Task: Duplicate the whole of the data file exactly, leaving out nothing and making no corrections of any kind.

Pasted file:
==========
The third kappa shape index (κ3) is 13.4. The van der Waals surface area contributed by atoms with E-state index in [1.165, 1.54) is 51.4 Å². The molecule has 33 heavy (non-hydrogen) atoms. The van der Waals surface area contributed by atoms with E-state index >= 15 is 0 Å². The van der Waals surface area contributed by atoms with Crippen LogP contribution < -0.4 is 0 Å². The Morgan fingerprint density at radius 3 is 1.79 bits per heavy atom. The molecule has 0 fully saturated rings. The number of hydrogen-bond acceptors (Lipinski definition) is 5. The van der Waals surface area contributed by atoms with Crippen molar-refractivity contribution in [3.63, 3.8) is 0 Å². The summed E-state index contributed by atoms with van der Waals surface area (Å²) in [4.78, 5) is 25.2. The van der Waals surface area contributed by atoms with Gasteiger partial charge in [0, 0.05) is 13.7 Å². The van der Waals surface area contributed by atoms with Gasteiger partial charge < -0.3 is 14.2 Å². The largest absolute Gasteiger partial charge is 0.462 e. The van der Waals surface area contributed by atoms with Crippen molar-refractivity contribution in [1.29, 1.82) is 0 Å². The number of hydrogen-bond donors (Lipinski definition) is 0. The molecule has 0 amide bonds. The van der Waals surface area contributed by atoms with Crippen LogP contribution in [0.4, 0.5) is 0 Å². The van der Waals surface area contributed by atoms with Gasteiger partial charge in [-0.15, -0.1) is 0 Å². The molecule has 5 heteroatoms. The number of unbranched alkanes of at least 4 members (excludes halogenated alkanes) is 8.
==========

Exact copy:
The third kappa shape index (κ3) is 13.4. The van der Waals surface area contributed by atoms with E-state index in [1.165, 1.54) is 51.4 Å². The molecule has 33 heavy (non-hydrogen) atoms. The van der Waals surface area contributed by atoms with E-state index >= 15 is 0 Å². The van der Waals surface area contributed by atoms with Crippen LogP contribution < -0.4 is 0 Å². The Morgan fingerprint density at radius 3 is 1.79 bits per heavy atom. The molecule has 0 fully saturated rings. The number of hydrogen-bond acceptors (Lipinski definition) is 5. The van der Waals surface area contributed by atoms with Crippen molar-refractivity contribution in [3.63, 3.8) is 0 Å². The summed E-state index contributed by atoms with van der Waals surface area (Å²) in [4.78, 5) is 25.2. The van der Waals surface area contributed by atoms with Gasteiger partial charge in [0, 0.05) is 13.7 Å². The van der Waals surface area contributed by atoms with Gasteiger partial charge < -0.3 is 14.2 Å². The largest absolute Gasteiger partial charge is 0.462 e. The van der Waals surface area contributed by atoms with Crippen molar-refractivity contribution in [1.29, 1.82) is 0 Å². The number of hydrogen-bond donors (Lipinski definition) is 0. The molecule has 0 amide bonds. The van der Waals surface area contributed by atoms with Crippen LogP contribution in [0.4, 0.5) is 0 Å². The van der Waals surface area contributed by atoms with Gasteiger partial charge in [-0.15, -0.1) is 0 Å². The molecule has 5 heteroatoms. The number of unbranched alkanes of at least 4 members (excludes halogenated alkanes) is 8.